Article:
We make these pecan crescent cookies every year as a Christmas treat – the melt-in-the-mouth, nutty, crumbly treats will please any crowd.
You know a cookie is a classic when every person who tastes one says “Ermahgerd, gramma’s kerkies!” (translation: Oh my god, my grandmother used to make those cookies). Whether your grandmother was Italian, Jewish, Latin American, Scandinavian, or Asgardian, chances are, she made these cookies (Well, not my grandmother, who was a famously terrible cook).
Sometimes it’s just nostalgia that makes us swoon over a taste of the past but in this case, familiarity is unnecessary. These pecan crescent cookies are good. They have a melt-in-your-mouth shortbread-like texture and a lovely deep nuttiness. It just doesn’t feel like Christmas without them.
- Toast the pecans well, but don’t scorch them. I like to do them in a skillet (medium heat, tossing often, about 5-7 minutes until you can smell a nutty aroma). You can also do them in them oven on a baking sheet (325 degrees F, 10-15 minutes, turn them once).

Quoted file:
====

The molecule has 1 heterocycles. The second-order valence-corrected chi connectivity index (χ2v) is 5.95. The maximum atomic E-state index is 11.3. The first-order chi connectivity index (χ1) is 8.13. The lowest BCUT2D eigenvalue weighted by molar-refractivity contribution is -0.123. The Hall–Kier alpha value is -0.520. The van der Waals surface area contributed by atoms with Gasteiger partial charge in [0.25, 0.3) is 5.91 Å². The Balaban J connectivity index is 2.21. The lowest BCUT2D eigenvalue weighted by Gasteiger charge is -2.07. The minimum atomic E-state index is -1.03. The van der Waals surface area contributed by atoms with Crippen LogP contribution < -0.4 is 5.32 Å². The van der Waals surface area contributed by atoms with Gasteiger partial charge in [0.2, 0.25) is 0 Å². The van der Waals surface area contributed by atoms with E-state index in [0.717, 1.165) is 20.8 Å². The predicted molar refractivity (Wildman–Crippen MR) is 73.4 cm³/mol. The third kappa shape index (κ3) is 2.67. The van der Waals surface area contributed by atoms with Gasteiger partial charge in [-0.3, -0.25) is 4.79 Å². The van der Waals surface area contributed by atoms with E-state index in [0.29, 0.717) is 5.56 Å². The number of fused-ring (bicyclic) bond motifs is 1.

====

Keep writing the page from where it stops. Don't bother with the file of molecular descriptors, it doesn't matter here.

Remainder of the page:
- Make sure the dough is fully chilled before shaping the crescents. Also chill them at least 20 minutes after shaping, since they’ll warm up considerably as you handle them.
- They won’t really change color much in the baking process, but do make sure the very edges turn a light golden brown. 18 minutes might be enough, but don’t be afraid to leave in a few minutes longer if needed.
- Don’t try to sugar the pecan crescent cookies until they’ve completely cooled (overnight is best) or the sugar will melt. Sometimes I sugar them twice to make them extra perty. If you’re serving to fancy people, you’ll probably want to arrange them using tongs, since fingers will very easily melt the sugar.